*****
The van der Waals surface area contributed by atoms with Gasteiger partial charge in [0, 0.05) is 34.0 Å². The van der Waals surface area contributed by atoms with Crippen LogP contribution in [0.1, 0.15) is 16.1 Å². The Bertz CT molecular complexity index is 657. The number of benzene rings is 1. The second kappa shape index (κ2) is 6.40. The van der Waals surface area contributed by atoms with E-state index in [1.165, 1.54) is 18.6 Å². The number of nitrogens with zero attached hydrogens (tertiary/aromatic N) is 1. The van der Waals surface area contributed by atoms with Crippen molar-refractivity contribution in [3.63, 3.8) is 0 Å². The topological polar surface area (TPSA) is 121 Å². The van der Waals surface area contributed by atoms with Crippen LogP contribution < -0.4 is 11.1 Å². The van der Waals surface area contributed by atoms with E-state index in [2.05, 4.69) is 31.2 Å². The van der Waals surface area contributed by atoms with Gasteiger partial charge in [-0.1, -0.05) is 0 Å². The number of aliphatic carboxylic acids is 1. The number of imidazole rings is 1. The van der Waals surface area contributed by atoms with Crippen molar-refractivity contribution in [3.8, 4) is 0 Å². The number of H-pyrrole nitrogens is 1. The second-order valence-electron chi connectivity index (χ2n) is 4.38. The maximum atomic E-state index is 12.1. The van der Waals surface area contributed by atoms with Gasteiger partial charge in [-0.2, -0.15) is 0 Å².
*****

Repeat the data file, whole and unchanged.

The van der Waals surface area contributed by atoms with Gasteiger partial charge in [0, 0.05) is 34.0 Å². The van der Waals surface area contributed by atoms with Crippen LogP contribution in [0.1, 0.15) is 16.1 Å². The Bertz CT molecular complexity index is 657. The number of benzene rings is 1. The second kappa shape index (κ2) is 6.40. The van der Waals surface area contributed by atoms with E-state index in [1.165, 1.54) is 18.6 Å². The number of nitrogens with zero attached hydrogens (tertiary/aromatic N) is 1. The van der Waals surface area contributed by atoms with Crippen molar-refractivity contribution in [3.63, 3.8) is 0 Å². The topological polar surface area (TPSA) is 121 Å². The van der Waals surface area contributed by atoms with Crippen LogP contribution < -0.4 is 11.1 Å². The van der Waals surface area contributed by atoms with E-state index in [2.05, 4.69) is 31.2 Å². The van der Waals surface area contributed by atoms with Gasteiger partial charge in [-0.1, -0.05) is 0 Å². The number of aliphatic carboxylic acids is 1. The number of imidazole rings is 1. The van der Waals surface area contributed by atoms with Crippen molar-refractivity contribution in [3.8, 4) is 0 Å². The number of H-pyrrole nitrogens is 1. The second-order valence-electron chi connectivity index (χ2n) is 4.38. The maximum atomic E-state index is 12.1. The van der Waals surface area contributed by atoms with Gasteiger partial charge in [-0.2, -0.15) is 0 Å².